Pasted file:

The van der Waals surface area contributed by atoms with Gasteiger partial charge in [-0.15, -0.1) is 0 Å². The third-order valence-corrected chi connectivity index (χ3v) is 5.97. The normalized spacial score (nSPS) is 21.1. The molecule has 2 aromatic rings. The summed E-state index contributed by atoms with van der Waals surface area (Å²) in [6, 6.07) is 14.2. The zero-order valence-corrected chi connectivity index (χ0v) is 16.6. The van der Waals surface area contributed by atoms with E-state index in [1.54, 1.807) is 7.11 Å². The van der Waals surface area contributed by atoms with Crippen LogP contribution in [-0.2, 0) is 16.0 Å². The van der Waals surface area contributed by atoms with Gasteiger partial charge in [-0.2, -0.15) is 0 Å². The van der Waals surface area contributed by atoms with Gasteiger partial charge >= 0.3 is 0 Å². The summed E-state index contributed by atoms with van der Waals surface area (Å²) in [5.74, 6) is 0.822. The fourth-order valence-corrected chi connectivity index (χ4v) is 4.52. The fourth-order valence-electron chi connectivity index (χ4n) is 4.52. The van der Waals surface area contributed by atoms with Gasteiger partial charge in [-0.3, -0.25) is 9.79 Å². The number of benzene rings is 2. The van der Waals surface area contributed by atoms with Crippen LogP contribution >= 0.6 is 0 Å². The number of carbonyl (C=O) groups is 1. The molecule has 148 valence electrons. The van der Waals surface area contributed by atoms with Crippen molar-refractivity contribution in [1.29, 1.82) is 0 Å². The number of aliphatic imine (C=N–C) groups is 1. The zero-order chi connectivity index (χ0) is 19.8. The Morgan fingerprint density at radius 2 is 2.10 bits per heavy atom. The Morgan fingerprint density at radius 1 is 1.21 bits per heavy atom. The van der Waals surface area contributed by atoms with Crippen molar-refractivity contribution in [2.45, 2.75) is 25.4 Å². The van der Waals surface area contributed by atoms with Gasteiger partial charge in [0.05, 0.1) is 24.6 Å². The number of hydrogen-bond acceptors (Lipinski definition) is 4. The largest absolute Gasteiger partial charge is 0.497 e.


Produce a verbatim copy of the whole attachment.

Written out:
The van der Waals surface area contributed by atoms with Gasteiger partial charge in [-0.15, -0.1) is 0 Å². The third-order valence-corrected chi connectivity index (χ3v) is 5.97. The normalized spacial score (nSPS) is 21.1. The molecule has 2 aromatic rings. The summed E-state index contributed by atoms with van der Waals surface area (Å²) in [6, 6.07) is 14.2. The zero-order valence-corrected chi connectivity index (χ0v) is 16.6. The van der Waals surface area contributed by atoms with E-state index in [1.54, 1.807) is 7.11 Å². The van der Waals surface area contributed by atoms with Crippen LogP contribution in [-0.2, 0) is 16.0 Å². The van der Waals surface area contributed by atoms with Gasteiger partial charge in [-0.2, -0.15) is 0 Å². The van der Waals surface area contributed by atoms with Gasteiger partial charge >= 0.3 is 0 Å². The summed E-state index contributed by atoms with van der Waals surface area (Å²) in [5.74, 6) is 0.822. The fourth-order valence-corrected chi connectivity index (χ4v) is 4.52. The fourth-order valence-electron chi connectivity index (χ4n) is 4.52. The van der Waals surface area contributed by atoms with Gasteiger partial charge in [-0.3, -0.25) is 9.79 Å². The number of benzene rings is 2. The van der Waals surface area contributed by atoms with Crippen LogP contribution >= 0.6 is 0 Å². The number of carbonyl (C=O) groups is 1. The molecule has 148 valence electrons. The van der Waals surface area contributed by atoms with Crippen molar-refractivity contribution in [1.29, 1.82) is 0 Å². The number of aliphatic imine (C=N–C) groups is 1. The zero-order chi connectivity index (χ0) is 19.8. The Morgan fingerprint density at radius 2 is 2.10 bits per heavy atom. The Morgan fingerprint density at radius 1 is 1.21 bits per heavy atom. The van der Waals surface area contributed by atoms with Crippen molar-refractivity contribution in [2.45, 2.75) is 25.4 Å². The van der Waals surface area contributed by atoms with Gasteiger partial charge in [0.05, 0.1) is 24.6 Å². The number of hydrogen-bond acceptors (Lipinski definition) is 4. The largest absolute Gasteiger partial charge is 0.497 e.